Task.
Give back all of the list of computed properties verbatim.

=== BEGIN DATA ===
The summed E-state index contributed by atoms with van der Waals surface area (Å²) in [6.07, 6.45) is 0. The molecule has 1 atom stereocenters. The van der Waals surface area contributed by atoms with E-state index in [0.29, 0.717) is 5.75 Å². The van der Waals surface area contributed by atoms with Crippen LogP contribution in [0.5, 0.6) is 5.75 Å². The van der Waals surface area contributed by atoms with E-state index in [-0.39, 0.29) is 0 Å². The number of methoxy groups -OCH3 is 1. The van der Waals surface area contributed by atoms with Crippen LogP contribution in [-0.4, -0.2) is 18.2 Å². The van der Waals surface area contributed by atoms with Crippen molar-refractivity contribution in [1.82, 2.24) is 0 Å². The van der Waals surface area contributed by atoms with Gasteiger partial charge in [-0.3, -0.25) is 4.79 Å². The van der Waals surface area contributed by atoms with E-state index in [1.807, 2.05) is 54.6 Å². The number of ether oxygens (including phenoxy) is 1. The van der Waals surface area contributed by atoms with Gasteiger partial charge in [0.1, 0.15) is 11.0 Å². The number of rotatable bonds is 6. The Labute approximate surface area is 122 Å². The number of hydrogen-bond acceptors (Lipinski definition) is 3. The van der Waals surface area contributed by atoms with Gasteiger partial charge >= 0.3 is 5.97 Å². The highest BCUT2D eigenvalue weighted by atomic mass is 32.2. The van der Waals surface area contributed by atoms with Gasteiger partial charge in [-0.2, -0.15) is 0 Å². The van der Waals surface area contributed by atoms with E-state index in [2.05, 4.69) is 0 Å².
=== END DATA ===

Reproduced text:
The summed E-state index contributed by atoms with van der Waals surface area (Å²) in [6.07, 6.45) is 0. The molecule has 1 atom stereocenters. The van der Waals surface area contributed by atoms with E-state index in [0.29, 0.717) is 5.75 Å². The van der Waals surface area contributed by atoms with Crippen LogP contribution in [0.5, 0.6) is 5.75 Å². The van der Waals surface area contributed by atoms with E-state index in [-0.39, 0.29) is 0 Å². The number of methoxy groups -OCH3 is 1. The van der Waals surface area contributed by atoms with Crippen LogP contribution in [-0.4, -0.2) is 18.2 Å². The van der Waals surface area contributed by atoms with Crippen molar-refractivity contribution in [1.82, 2.24) is 0 Å². The van der Waals surface area contributed by atoms with Gasteiger partial charge in [-0.3, -0.25) is 4.79 Å². The van der Waals surface area contributed by atoms with E-state index in [1.807, 2.05) is 54.6 Å². The number of ether oxygens (including phenoxy) is 1. The van der Waals surface area contributed by atoms with Gasteiger partial charge in [0.1, 0.15) is 11.0 Å². The number of rotatable bonds is 6. The Labute approximate surface area is 122 Å². The number of hydrogen-bond acceptors (Lipinski definition) is 3. The van der Waals surface area contributed by atoms with Gasteiger partial charge >= 0.3 is 5.97 Å². The highest BCUT2D eigenvalue weighted by atomic mass is 32.2. The van der Waals surface area contributed by atoms with Gasteiger partial charge in [-0.2, -0.15) is 0 Å². The van der Waals surface area contributed by atoms with E-state index in [2.05, 4.69) is 0 Å².